With 784 campsites and 409 cabins, Fort Wilderness is prized by Disney cognoscenti for its authentic place in Disney World history. Just over 40 years ago, this “wilderness” playground and ranch near Magic Kingdom (with the South Seas-styled Polynesian Resort and the ultra-modern Contemporary Resort), gave proof to Walt Disney’s vision of a magical world where Americans could play at being anything they liked. The tranquil 750-acre property, including the historic Tri-circle-D Ranch and a fishing lake, has, since 1971, housed all the horses employed by WDW. Don’t miss the Walt Disney and Horses Museum display on the property or the farm animals located nearby. Today, the very popular “Hoop Dee Doo Musical Revue” (said to be the longest running musical in America!) is held nightly near the corral and trail rides, and there’s a logpole store and restaurant housing Mickey’s Backyard Barbecue.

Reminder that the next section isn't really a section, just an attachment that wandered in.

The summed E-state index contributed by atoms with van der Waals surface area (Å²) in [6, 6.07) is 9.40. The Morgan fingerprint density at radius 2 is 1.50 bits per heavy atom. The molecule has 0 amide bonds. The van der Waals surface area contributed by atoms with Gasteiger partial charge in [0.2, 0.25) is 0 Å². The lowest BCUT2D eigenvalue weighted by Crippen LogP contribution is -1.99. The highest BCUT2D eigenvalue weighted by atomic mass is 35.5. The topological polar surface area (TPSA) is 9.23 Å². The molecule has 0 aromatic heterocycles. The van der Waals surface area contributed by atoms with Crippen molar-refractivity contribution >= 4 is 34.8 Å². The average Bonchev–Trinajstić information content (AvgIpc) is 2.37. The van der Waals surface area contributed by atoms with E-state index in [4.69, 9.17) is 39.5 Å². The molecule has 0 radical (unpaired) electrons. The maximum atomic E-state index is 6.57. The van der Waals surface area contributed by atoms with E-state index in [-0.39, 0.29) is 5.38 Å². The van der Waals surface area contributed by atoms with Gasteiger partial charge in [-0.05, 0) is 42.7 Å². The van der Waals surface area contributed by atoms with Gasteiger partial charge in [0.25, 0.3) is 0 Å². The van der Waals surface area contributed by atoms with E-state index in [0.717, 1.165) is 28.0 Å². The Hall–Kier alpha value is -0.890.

An expanded Fort Wilderness has a marina with canoe and powerboat rentals, a small sand beach for sunbathing, tennis, rental golf carts and bicycles, and several playgrounds. There are free nightly film screenings out of doors following Chip n’ Dale’s Campfire Sing-a-Long, the time when guitars, denim, square dancing and marshmallows take over. This is a free and fun night out for families staying at any property. From Fort Wilderness, there are myriad buses and free boat launch service from the north end, on Bay Lake, to Magic Kingdom. (For information on the Wilderness Lodge, see the WDW Deluxe Resorts category). Rates start at $49/night for camping.